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At the time, I thought about homeschooling but I was worried about how she would get social interaction and taking her away from her friends. I registered her for another year (first grade) and she was still being taken out in the hall for tests because of “testing anxiety”.

The school she attended was great, so my decision was not about disliking the school. I just felt that she needed more one on one attention and a different learning environment. I decided that we would give homeschooling a try for one semester and if she was falling behind, I would look into other options.

What would my other children do during the day?

I have multiple children, so one concern was taking too much time away from them or the littles distracting Alyssa while she did school work. Of course screen time was an option, but I wanted to limit that as much as possible. For the most part, the younger girls are in the school room with me the entire day and it’s rarely an issue. I purchased many puzzles, games, pencils, art supplies, etc. from the dollar spot at Target. Sometimes I would have Alyssa read to them out loud, or I would pick a colorful science experiment that all four would enjoy and learn from for different reasons. When Alyssa was trying to learn the 50 states, she put together her states floor puzzle while Addalise and Aveley put together their ABC puzzle. When they were done, Ashlynn made her contribution by stomping all over both puzzles. There are so many subjects that can be relatable to multiple ages. For example, the months of the year song was something all four enjoyed. As Alyssa learned abbreviations in second grade, we started with days and months. Singing songs introduced them to the younger kids and even if they didn’t have a clue what we were singing at first, after awhile my three year old (then two) knew them all.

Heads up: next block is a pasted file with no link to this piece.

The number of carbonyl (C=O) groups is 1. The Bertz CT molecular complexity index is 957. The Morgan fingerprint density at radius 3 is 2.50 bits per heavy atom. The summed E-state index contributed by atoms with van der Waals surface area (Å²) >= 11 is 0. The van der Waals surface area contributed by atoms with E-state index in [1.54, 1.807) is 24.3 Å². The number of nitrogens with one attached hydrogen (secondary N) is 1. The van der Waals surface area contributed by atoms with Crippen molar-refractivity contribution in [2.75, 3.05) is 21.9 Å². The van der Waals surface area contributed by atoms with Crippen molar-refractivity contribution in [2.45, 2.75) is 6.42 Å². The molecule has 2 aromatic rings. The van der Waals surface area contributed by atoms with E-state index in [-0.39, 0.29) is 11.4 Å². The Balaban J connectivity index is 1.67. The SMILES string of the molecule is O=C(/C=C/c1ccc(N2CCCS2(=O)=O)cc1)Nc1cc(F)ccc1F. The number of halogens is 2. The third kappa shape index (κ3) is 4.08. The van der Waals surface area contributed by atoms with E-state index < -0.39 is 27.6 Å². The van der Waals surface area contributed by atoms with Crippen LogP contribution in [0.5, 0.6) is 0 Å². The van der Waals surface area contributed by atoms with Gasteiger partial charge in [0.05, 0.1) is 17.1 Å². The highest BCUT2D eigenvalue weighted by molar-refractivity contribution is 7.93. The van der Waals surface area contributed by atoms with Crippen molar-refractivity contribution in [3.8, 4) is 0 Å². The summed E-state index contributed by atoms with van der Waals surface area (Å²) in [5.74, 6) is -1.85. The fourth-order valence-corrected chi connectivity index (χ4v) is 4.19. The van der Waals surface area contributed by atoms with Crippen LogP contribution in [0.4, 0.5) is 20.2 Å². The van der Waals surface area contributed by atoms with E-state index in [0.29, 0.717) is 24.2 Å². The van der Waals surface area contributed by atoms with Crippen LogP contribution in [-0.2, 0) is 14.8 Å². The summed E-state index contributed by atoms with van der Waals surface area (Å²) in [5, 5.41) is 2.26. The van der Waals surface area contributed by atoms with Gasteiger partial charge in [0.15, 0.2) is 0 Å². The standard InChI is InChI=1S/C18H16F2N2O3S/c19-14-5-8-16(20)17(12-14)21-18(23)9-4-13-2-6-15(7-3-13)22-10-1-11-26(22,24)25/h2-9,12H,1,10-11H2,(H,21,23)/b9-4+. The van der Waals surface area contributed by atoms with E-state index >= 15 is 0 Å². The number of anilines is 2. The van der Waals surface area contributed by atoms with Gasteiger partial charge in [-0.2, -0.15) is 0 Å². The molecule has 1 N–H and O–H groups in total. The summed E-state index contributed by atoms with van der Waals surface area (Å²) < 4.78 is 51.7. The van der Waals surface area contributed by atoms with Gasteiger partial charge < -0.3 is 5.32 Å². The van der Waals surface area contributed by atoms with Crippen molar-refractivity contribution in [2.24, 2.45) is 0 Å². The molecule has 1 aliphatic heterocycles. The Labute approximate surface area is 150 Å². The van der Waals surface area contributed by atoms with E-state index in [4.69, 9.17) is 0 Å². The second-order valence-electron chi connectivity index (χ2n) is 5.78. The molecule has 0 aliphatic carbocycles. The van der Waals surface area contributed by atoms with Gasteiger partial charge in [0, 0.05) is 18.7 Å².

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What curriculum did I choose?